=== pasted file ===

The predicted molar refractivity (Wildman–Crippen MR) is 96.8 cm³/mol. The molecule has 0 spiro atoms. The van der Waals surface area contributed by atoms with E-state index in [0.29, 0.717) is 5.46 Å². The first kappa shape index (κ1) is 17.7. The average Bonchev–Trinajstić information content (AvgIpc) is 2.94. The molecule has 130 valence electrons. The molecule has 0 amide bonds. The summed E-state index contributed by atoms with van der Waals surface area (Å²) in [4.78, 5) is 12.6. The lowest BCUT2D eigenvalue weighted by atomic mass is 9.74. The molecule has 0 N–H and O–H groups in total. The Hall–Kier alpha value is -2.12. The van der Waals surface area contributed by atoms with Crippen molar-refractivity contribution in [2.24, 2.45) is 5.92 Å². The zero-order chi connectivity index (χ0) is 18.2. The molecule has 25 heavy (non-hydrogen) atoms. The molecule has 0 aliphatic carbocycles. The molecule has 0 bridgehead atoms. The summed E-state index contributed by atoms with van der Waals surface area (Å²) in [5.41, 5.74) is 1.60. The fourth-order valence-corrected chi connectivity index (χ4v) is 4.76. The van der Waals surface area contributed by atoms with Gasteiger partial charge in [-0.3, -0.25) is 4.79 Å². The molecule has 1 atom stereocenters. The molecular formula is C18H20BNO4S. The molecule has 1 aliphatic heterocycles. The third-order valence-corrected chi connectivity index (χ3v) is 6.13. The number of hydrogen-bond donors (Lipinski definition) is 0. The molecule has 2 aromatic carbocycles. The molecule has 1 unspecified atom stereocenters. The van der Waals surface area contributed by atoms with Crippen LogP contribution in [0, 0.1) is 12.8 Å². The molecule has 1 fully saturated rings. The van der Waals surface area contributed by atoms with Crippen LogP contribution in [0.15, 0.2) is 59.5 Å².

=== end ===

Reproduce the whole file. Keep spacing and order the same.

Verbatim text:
The predicted molar refractivity (Wildman–Crippen MR) is 96.8 cm³/mol. The molecule has 0 spiro atoms. The van der Waals surface area contributed by atoms with E-state index in [0.29, 0.717) is 5.46 Å². The first kappa shape index (κ1) is 17.7. The average Bonchev–Trinajstić information content (AvgIpc) is 2.94. The molecule has 130 valence electrons. The molecule has 0 amide bonds. The summed E-state index contributed by atoms with van der Waals surface area (Å²) in [4.78, 5) is 12.6. The lowest BCUT2D eigenvalue weighted by atomic mass is 9.74. The molecule has 0 N–H and O–H groups in total. The Hall–Kier alpha value is -2.12. The van der Waals surface area contributed by atoms with Crippen molar-refractivity contribution in [2.24, 2.45) is 5.92 Å². The zero-order chi connectivity index (χ0) is 18.2. The molecule has 25 heavy (non-hydrogen) atoms. The molecule has 0 aliphatic carbocycles. The molecule has 0 bridgehead atoms. The summed E-state index contributed by atoms with van der Waals surface area (Å²) in [5.41, 5.74) is 1.60. The fourth-order valence-corrected chi connectivity index (χ4v) is 4.76. The van der Waals surface area contributed by atoms with Gasteiger partial charge in [-0.3, -0.25) is 4.79 Å². The molecule has 1 atom stereocenters. The molecular formula is C18H20BNO4S. The molecule has 1 aliphatic heterocycles. The third-order valence-corrected chi connectivity index (χ3v) is 6.13. The number of hydrogen-bond donors (Lipinski definition) is 0. The molecule has 2 aromatic carbocycles. The molecule has 1 unspecified atom stereocenters. The van der Waals surface area contributed by atoms with Crippen LogP contribution in [0, 0.1) is 12.8 Å². The molecule has 1 fully saturated rings. The van der Waals surface area contributed by atoms with Crippen LogP contribution in [0.15, 0.2) is 59.5 Å².